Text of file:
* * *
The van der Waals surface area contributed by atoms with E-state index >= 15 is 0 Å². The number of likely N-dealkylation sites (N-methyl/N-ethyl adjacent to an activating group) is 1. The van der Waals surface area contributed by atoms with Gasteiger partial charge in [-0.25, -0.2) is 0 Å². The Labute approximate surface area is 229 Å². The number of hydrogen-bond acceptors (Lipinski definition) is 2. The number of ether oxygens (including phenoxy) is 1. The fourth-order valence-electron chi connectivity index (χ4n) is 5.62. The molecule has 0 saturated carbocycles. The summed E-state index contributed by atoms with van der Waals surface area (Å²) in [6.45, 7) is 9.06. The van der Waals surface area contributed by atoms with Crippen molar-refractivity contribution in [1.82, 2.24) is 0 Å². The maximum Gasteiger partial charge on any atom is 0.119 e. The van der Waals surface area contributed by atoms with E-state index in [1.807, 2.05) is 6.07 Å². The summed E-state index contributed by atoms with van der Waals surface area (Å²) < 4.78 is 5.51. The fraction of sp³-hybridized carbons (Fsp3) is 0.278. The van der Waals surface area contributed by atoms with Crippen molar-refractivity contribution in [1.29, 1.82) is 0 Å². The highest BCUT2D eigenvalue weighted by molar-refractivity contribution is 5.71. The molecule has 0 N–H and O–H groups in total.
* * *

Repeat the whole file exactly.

The van der Waals surface area contributed by atoms with E-state index >= 15 is 0 Å². The number of likely N-dealkylation sites (N-methyl/N-ethyl adjacent to an activating group) is 1. The van der Waals surface area contributed by atoms with Gasteiger partial charge in [-0.25, -0.2) is 0 Å². The Labute approximate surface area is 229 Å². The number of hydrogen-bond acceptors (Lipinski definition) is 2. The number of ether oxygens (including phenoxy) is 1. The fourth-order valence-electron chi connectivity index (χ4n) is 5.62. The molecule has 0 saturated carbocycles. The summed E-state index contributed by atoms with van der Waals surface area (Å²) in [6.45, 7) is 9.06. The van der Waals surface area contributed by atoms with Crippen molar-refractivity contribution in [1.82, 2.24) is 0 Å². The maximum Gasteiger partial charge on any atom is 0.119 e. The van der Waals surface area contributed by atoms with E-state index in [1.807, 2.05) is 6.07 Å². The summed E-state index contributed by atoms with van der Waals surface area (Å²) < 4.78 is 5.51. The fraction of sp³-hybridized carbons (Fsp3) is 0.278. The van der Waals surface area contributed by atoms with Crippen molar-refractivity contribution in [1.29, 1.82) is 0 Å². The highest BCUT2D eigenvalue weighted by molar-refractivity contribution is 5.71. The molecule has 0 N–H and O–H groups in total.